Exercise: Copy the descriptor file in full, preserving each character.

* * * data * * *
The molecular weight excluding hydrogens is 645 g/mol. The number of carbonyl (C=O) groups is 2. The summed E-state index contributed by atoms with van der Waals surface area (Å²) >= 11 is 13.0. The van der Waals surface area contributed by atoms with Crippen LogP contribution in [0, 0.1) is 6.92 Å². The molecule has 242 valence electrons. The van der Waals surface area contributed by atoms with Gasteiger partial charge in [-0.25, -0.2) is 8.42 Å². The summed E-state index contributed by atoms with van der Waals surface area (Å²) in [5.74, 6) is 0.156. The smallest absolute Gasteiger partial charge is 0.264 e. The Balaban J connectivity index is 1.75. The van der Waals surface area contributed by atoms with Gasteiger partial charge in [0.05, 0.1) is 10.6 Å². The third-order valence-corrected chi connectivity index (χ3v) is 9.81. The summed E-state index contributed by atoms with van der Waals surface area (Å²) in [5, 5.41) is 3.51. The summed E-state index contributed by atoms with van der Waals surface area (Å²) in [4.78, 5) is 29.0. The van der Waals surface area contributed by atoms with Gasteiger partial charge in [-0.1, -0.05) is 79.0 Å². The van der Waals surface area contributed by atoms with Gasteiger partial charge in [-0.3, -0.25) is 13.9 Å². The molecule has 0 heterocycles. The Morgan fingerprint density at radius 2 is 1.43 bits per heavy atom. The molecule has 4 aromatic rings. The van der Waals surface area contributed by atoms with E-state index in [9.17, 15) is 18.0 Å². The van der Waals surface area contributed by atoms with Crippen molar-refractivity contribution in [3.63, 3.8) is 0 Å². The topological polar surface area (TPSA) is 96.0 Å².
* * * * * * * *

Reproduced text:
The molecular weight excluding hydrogens is 645 g/mol. The number of carbonyl (C=O) groups is 2. The summed E-state index contributed by atoms with van der Waals surface area (Å²) >= 11 is 13.0. The van der Waals surface area contributed by atoms with Crippen LogP contribution in [0, 0.1) is 6.92 Å². The molecule has 242 valence electrons. The van der Waals surface area contributed by atoms with Gasteiger partial charge in [-0.25, -0.2) is 8.42 Å². The summed E-state index contributed by atoms with van der Waals surface area (Å²) in [5.74, 6) is 0.156. The smallest absolute Gasteiger partial charge is 0.264 e. The Balaban J connectivity index is 1.75. The van der Waals surface area contributed by atoms with Gasteiger partial charge in [0.05, 0.1) is 10.6 Å². The third-order valence-corrected chi connectivity index (χ3v) is 9.81. The summed E-state index contributed by atoms with van der Waals surface area (Å²) in [5, 5.41) is 3.51. The summed E-state index contributed by atoms with van der Waals surface area (Å²) in [4.78, 5) is 29.0. The van der Waals surface area contributed by atoms with Gasteiger partial charge in [-0.1, -0.05) is 79.0 Å². The van der Waals surface area contributed by atoms with Gasteiger partial charge in [-0.3, -0.25) is 13.9 Å². The molecule has 0 heterocycles. The Morgan fingerprint density at radius 2 is 1.43 bits per heavy atom. The molecule has 4 aromatic rings. The van der Waals surface area contributed by atoms with E-state index in [9.17, 15) is 18.0 Å². The van der Waals surface area contributed by atoms with Crippen molar-refractivity contribution in [3.63, 3.8) is 0 Å². The topological polar surface area (TPSA) is 96.0 Å².